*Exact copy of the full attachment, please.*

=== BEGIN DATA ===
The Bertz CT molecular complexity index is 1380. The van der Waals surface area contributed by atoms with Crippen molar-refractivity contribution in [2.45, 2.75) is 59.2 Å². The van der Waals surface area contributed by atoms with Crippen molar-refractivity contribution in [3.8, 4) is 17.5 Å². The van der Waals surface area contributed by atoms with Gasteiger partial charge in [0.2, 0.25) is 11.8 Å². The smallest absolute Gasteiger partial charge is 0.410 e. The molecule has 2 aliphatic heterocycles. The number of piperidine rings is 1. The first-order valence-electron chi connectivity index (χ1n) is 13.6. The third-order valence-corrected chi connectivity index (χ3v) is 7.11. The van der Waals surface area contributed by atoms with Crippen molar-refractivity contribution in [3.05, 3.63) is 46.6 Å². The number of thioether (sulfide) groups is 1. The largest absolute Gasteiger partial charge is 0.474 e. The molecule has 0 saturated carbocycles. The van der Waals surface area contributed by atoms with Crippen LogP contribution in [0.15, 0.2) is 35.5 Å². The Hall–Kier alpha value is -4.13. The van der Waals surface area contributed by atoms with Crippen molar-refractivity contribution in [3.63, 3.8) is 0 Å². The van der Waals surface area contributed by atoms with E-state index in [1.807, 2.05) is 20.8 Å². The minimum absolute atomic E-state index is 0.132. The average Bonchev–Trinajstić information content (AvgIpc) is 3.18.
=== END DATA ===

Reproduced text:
The Bertz CT molecular complexity index is 1380. The van der Waals surface area contributed by atoms with Crippen molar-refractivity contribution in [2.45, 2.75) is 59.2 Å². The van der Waals surface area contributed by atoms with Crippen molar-refractivity contribution in [3.8, 4) is 17.5 Å². The van der Waals surface area contributed by atoms with Gasteiger partial charge in [0.2, 0.25) is 11.8 Å². The smallest absolute Gasteiger partial charge is 0.410 e. The molecule has 2 aliphatic heterocycles. The number of piperidine rings is 1. The first-order valence-electron chi connectivity index (χ1n) is 13.6. The third-order valence-corrected chi connectivity index (χ3v) is 7.11. The van der Waals surface area contributed by atoms with Crippen molar-refractivity contribution in [3.05, 3.63) is 46.6 Å². The number of thioether (sulfide) groups is 1. The largest absolute Gasteiger partial charge is 0.474 e. The molecule has 0 saturated carbocycles. The van der Waals surface area contributed by atoms with Crippen LogP contribution in [0.15, 0.2) is 35.5 Å². The Hall–Kier alpha value is -4.13. The van der Waals surface area contributed by atoms with Crippen molar-refractivity contribution in [3.63, 3.8) is 0 Å². The van der Waals surface area contributed by atoms with E-state index in [1.807, 2.05) is 20.8 Å². The minimum absolute atomic E-state index is 0.132. The average Bonchev–Trinajstić information content (AvgIpc) is 3.18.